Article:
The mother of a black teenager has said the neighbourhood watch volunteer who shot him dead does not deserve to walk free after US prosecutors decided not to charge him with a hate crime.
The shooting in Sanford, Florida, sparked a national conversation about race, bias and crime, in part because George Zimmerman, who identifies himself as Hispanic, was not immediately arrested after shooting Trayvon Martin, 17, who was unarmed.
Speaking before the third anniversary of her son's death, Sybrina Fulton said she still believed Mr Zimmerman got away with murder.
"He took a life, carelessly and recklessly, and he shouldn't deserve to have his entire life walking around on the street free. I just believe that he should be held accountable for what he's done," Ms Fulton said.
Mr Zimmerman, 31, claimed he shot Trayvon in self-defence after confronting him while volunteering for his neighbourhood watch group. A jury acquitted him of second-degree murder the following year.
The US Justice Department said this week that it found insufficient evidence to establish that Mr Zimmerman willfully deprived Trayvon of his civil rights or killed him because of his race.
"The Justice Department is the top of the line here," Ms Fulton said. "But what they found just wasn't enough."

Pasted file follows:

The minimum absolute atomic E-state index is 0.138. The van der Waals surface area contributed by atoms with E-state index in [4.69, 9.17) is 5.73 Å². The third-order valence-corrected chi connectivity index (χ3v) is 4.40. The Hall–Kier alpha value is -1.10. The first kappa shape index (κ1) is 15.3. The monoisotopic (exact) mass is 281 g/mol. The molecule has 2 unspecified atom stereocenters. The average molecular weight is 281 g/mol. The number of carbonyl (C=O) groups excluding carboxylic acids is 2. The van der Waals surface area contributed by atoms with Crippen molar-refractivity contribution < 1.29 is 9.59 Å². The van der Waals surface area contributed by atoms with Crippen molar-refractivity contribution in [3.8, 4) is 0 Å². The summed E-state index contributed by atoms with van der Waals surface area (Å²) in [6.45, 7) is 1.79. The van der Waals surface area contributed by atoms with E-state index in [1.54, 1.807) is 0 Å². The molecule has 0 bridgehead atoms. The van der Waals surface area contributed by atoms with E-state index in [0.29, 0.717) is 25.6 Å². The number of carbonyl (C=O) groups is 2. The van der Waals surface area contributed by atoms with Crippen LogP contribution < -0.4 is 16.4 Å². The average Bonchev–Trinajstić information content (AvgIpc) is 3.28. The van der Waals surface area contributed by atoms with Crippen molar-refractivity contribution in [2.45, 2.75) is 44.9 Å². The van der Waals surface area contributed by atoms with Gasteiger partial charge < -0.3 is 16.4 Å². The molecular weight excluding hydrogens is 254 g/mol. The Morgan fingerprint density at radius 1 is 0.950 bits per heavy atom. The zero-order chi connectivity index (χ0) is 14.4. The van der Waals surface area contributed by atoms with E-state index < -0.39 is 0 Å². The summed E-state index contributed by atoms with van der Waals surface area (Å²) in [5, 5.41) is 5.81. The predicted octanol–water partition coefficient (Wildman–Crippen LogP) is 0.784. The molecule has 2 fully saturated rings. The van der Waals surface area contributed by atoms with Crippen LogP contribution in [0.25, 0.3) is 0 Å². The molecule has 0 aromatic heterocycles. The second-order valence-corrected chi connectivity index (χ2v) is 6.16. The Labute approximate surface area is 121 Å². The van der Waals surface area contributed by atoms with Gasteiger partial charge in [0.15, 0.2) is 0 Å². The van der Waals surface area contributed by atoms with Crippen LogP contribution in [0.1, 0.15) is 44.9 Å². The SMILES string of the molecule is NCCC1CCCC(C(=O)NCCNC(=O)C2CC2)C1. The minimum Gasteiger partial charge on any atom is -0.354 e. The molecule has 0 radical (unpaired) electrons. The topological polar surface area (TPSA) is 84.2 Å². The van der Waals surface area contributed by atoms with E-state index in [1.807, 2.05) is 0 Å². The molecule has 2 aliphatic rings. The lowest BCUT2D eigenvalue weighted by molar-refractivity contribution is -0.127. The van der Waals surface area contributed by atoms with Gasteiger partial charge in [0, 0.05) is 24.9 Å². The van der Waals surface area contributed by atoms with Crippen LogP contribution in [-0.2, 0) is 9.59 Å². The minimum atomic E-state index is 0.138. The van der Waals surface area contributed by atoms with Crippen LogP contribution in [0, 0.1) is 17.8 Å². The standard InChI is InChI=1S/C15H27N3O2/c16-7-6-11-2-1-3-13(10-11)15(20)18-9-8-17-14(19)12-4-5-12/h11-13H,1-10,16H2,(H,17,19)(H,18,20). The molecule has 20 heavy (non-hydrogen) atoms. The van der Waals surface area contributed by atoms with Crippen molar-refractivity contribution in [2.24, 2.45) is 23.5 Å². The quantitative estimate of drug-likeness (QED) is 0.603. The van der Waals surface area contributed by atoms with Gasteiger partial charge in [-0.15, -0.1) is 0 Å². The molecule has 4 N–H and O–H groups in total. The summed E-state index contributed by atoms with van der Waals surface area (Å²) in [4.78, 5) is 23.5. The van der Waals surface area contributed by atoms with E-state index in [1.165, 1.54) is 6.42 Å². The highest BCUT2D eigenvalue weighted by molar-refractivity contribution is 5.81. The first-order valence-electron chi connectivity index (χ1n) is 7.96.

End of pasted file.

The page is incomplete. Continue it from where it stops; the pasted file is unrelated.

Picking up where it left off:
Mr Zimmerman's lawyer Don West said his client was relieved the case was now closed.
"This cloud he was under has been lifted," Mr West said, adding that he found it misleading to suggest that charges were not filed only because the legal standard for federal hate crime was so tough to meet.
"There simply was never any compelling evidence that this was a federal hate crime. Race played no role in it whatsoever," he said.
The February 2012 confrontation began after Mr Zimmerman spotted Trayvon walking through the area, returning to his father's home after buying sweets and a soft drink at a shop.
Mr Zimmerman called police to report a suspicious person and got out of his car to follow Trayvon despite being warned by the dispatcher to stop.
He did not give evidence at his trial, but told investigators he feared for his life as Trayvon straddled and punched him during the ensuing fight.
Wearing a T-shirt bearing a black-and-white image of her son in a hoodie, Ms Fulton said she still longed for Mr Zimmerman to be held responsible.
She now channels her grief into work with The Trayvon Martin Foundation, which reaches out to other families who have lost children to violence, awards scholarships and collects school supplies for poor pupils.
She said she was also watching to see how the Justice Department handled other high-profile killings of unarmed African-Americans.
Decisions are pending on whether to charge police in New York and Ferguson, Missouri, with depriving the victims of their civil rights by using excessive force in the course of duty.
"What we want is accountability, we want somebody to be arrested, we want somebody to go to jail, of course," Ms Fulton said. "But ... we have grand juries and special grand juries; they're making a decision to not even arrest a person."